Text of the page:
Juno and Pallas

Green Stockings ~ Cook

Juno and Pallas or Green Stockings ~ Cook is an English Country Dance. It was published by Playford (John Young) (website) in 1726 in The Dancing Master, The Third Volume, 2nd ed., London. It was interpreted by Tom Cook in 1975 and published in Come Let's Be Merry. Originally improper this version is a proper 3 Couple Longways dance. There is no progression in this dance. Originally this was a single progression dance. The dance lasts 136 bars. It is in the key: G Minor.

Playford writes:

First all lead up forward and back again That again The first Couple go back to back, then Right-hands round one turn and a half, then clap Hands, first your own, then one of each others, then walk out to the Wall, then back again, and back to back as before, the Man on the Wo. side and Wo. on the Men's; and in the last Part, after clapping Hands, then lead to the Wall and back again.

Tom Cook points out that this figure was used for the dance Green Stockings from Playford's Dancing Master, 5th edition (1675) but with different music. Green Stockings calls for a 4 couple set, while Juno and Pallas says "Longways for as many as will".

Tom Cook's interpretation of the dance seems to fit a duple minor dance where the top couple becomes improper on the first iteration of the dance (but does not progress), thereafter the progress (and remain improper). Basically he spells out all the movements of a duple minor dance that only has 3 couples (using the starting and ending conventions of Playford's day).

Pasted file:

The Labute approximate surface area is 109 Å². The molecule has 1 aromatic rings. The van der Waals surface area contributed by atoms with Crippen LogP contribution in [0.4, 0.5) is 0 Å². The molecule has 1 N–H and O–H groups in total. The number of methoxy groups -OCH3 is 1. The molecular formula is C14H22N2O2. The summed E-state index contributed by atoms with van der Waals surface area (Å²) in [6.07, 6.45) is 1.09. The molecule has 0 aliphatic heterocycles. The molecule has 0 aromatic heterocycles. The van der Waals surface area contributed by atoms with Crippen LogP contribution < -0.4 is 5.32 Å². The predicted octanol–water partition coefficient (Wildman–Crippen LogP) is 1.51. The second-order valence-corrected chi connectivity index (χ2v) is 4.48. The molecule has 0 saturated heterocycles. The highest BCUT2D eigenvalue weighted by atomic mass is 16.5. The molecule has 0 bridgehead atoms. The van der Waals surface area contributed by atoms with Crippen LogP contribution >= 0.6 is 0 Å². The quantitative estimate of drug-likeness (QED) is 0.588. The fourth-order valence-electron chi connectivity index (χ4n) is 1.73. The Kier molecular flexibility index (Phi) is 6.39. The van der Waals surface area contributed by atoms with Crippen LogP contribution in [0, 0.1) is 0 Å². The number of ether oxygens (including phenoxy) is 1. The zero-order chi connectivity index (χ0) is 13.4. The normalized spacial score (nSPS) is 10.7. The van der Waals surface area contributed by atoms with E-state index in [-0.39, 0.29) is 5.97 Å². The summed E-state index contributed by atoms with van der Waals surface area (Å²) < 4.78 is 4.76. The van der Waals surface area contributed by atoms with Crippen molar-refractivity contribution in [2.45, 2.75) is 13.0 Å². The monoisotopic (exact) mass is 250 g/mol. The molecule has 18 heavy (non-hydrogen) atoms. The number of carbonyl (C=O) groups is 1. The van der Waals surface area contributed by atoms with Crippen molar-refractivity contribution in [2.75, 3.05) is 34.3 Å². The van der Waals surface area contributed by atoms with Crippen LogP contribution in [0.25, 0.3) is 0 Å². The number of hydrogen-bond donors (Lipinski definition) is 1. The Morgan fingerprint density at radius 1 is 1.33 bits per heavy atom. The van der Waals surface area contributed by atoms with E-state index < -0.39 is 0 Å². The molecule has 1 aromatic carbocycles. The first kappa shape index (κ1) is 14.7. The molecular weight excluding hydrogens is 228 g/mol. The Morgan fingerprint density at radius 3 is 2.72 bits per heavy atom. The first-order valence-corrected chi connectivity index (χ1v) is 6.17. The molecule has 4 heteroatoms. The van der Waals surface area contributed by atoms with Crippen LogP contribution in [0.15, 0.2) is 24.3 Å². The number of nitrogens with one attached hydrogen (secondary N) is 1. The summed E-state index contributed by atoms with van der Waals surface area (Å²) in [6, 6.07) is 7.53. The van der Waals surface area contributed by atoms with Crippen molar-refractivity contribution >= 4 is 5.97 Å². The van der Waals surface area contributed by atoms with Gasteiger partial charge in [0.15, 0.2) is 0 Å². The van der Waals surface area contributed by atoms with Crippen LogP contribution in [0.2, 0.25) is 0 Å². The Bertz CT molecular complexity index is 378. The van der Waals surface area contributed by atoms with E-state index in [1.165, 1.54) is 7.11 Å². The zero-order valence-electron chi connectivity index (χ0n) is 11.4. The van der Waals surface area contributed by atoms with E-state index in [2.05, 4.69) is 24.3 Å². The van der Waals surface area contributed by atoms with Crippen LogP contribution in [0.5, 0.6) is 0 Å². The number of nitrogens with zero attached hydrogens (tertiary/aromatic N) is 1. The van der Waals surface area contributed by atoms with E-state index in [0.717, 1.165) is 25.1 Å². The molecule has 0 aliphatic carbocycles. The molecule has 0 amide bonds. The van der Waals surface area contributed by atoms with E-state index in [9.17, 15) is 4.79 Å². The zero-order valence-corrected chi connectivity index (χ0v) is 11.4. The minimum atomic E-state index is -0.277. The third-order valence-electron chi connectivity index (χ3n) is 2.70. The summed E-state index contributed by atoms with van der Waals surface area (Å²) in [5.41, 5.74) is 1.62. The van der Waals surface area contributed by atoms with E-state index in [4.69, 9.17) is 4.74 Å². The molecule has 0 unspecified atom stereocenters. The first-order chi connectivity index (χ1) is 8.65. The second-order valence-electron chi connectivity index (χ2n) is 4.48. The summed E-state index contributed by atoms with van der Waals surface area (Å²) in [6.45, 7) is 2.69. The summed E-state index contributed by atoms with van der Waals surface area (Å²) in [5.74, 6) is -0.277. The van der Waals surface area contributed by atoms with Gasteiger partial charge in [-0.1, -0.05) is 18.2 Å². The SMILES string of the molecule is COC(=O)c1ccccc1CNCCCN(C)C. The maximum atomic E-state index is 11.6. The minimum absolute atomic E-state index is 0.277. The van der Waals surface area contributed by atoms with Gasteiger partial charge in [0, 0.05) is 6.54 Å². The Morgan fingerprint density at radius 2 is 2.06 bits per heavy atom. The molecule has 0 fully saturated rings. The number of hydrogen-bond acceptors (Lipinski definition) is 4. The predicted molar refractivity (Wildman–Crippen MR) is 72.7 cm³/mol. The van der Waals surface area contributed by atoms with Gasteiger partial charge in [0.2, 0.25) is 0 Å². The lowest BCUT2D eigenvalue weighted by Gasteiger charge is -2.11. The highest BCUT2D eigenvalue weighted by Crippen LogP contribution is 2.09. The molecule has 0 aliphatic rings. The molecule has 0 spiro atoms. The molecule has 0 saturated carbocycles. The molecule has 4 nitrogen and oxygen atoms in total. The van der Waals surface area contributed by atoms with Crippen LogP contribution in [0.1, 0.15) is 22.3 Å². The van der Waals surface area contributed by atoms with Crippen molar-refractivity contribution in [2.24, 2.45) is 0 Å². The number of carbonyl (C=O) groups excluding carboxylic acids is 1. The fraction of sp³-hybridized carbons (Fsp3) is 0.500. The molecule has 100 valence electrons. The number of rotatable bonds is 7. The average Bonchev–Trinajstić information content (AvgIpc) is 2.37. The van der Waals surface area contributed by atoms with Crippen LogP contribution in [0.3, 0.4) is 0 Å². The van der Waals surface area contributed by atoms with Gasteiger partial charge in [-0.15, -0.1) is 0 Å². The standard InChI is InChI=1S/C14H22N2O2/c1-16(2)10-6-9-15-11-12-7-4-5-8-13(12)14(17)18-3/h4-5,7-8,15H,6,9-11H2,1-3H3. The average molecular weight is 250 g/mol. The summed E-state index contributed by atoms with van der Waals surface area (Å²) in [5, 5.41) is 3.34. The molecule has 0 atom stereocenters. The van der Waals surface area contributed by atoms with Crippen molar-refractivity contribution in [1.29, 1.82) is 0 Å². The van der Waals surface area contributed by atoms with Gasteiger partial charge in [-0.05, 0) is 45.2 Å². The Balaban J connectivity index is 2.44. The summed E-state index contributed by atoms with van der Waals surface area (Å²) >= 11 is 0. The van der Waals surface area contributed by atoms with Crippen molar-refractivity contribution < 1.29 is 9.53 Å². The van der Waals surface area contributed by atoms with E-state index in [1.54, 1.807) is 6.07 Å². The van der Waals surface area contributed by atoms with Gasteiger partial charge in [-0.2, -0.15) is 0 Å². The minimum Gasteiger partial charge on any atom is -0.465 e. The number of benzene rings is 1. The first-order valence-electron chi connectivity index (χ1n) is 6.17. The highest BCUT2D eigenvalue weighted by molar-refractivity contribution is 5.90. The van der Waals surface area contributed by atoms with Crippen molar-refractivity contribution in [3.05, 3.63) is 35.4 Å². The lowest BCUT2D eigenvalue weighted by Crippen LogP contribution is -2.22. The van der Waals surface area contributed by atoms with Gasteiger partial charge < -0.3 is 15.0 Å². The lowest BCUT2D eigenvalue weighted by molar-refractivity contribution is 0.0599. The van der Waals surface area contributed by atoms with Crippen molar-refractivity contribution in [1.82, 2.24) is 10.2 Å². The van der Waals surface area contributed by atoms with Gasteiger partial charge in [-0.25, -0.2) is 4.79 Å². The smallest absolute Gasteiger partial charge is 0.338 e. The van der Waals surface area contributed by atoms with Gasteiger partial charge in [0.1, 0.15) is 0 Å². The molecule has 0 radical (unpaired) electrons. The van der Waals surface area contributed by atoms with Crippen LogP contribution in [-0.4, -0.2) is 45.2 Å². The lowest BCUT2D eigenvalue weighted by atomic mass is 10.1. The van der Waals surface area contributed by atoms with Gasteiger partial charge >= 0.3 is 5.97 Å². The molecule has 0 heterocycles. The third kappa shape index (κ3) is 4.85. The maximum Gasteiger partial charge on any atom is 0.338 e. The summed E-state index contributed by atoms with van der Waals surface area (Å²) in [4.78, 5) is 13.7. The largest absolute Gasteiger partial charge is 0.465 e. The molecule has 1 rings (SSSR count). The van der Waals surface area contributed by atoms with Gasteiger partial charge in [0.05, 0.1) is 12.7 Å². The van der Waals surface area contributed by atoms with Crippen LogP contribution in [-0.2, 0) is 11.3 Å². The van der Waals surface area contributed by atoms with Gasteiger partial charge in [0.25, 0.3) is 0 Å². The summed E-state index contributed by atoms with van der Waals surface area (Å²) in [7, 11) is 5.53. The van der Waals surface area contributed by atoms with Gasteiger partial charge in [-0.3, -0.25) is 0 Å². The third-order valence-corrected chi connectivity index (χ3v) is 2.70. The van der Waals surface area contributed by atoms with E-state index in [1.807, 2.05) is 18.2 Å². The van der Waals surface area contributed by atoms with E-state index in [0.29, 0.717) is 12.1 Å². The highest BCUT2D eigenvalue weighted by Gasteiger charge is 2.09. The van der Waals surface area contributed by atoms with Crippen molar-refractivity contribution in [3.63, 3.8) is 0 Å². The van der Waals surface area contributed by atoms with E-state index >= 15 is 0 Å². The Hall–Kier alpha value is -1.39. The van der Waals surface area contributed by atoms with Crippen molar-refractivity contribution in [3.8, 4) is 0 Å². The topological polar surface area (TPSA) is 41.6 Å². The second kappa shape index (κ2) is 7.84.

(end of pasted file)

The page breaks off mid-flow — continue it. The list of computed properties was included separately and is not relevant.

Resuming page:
The animation plays at 120 counts per minute. Men are drawn as rectangles, women as ellipses. Each couple is drawn in its own color.

The dance contains the following figures: hand turn (allemande), lead, back to back (and probably others).

If you find what you believe to be a mistake in this animation, please leave a comment on youtube explaining what you believe to be wrong. If I agree with you I shall do my best to fix it.

If you wish to link to this animation please see my comments on the perils of youtube. You may freely link to this page, of course, and that should have no problems, but use one of my redirects when linking to the youtube video itself:

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The dance itself is out of copyright, and is in the public domain. The interpretation is copyright © 1975 by Tom Cook. My visualization of this dance is copyright © 2022 by George W. Williams V and is released under a Creative Commons Attribution 4.0 International License.

This website is copyright © 2021,2022,2023,2024 by George W. Williams V
Creative Commons License My work is licensed under a Creative Commons Attribution 4.0 International License. Most of the dances have more restrictive licensing, see my notes on copyright, the individual dance pages should mention when some rights are waived.